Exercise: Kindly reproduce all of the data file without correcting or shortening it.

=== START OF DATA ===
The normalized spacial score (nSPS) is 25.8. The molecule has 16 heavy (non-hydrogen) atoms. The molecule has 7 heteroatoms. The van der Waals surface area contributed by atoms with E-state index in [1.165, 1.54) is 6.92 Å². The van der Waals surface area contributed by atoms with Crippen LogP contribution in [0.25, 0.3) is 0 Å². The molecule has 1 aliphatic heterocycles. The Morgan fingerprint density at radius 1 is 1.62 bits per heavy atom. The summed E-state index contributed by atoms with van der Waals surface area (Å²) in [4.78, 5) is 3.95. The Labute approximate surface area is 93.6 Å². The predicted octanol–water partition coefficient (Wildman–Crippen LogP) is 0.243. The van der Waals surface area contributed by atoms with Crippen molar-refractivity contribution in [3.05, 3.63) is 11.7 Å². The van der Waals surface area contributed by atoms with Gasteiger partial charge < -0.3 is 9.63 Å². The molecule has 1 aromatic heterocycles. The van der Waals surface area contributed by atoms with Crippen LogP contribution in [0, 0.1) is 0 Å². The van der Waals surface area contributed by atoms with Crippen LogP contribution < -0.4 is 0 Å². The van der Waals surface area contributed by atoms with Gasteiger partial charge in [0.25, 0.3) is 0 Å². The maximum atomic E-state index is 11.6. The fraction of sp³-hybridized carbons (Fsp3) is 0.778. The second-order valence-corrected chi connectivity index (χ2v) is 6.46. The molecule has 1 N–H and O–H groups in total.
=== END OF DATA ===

The normalized spacial score (nSPS) is 25.8. The molecule has 16 heavy (non-hydrogen) atoms. The molecule has 7 heteroatoms. The van der Waals surface area contributed by atoms with E-state index in [1.165, 1.54) is 6.92 Å². The van der Waals surface area contributed by atoms with Crippen LogP contribution in [0.25, 0.3) is 0 Å². The molecule has 1 aliphatic heterocycles. The Morgan fingerprint density at radius 1 is 1.62 bits per heavy atom. The summed E-state index contributed by atoms with van der Waals surface area (Å²) in [4.78, 5) is 3.95. The Labute approximate surface area is 93.6 Å². The predicted octanol–water partition coefficient (Wildman–Crippen LogP) is 0.243. The van der Waals surface area contributed by atoms with Crippen molar-refractivity contribution in [3.05, 3.63) is 11.7 Å². The van der Waals surface area contributed by atoms with Gasteiger partial charge < -0.3 is 9.63 Å². The molecule has 1 aromatic heterocycles. The van der Waals surface area contributed by atoms with Crippen LogP contribution in [0, 0.1) is 0 Å². The van der Waals surface area contributed by atoms with Crippen LogP contribution < -0.4 is 0 Å². The van der Waals surface area contributed by atoms with Gasteiger partial charge in [0.25, 0.3) is 0 Å². The maximum atomic E-state index is 11.6. The fraction of sp³-hybridized carbons (Fsp3) is 0.778. The second-order valence-corrected chi connectivity index (χ2v) is 6.46. The molecule has 1 N–H and O–H groups in total.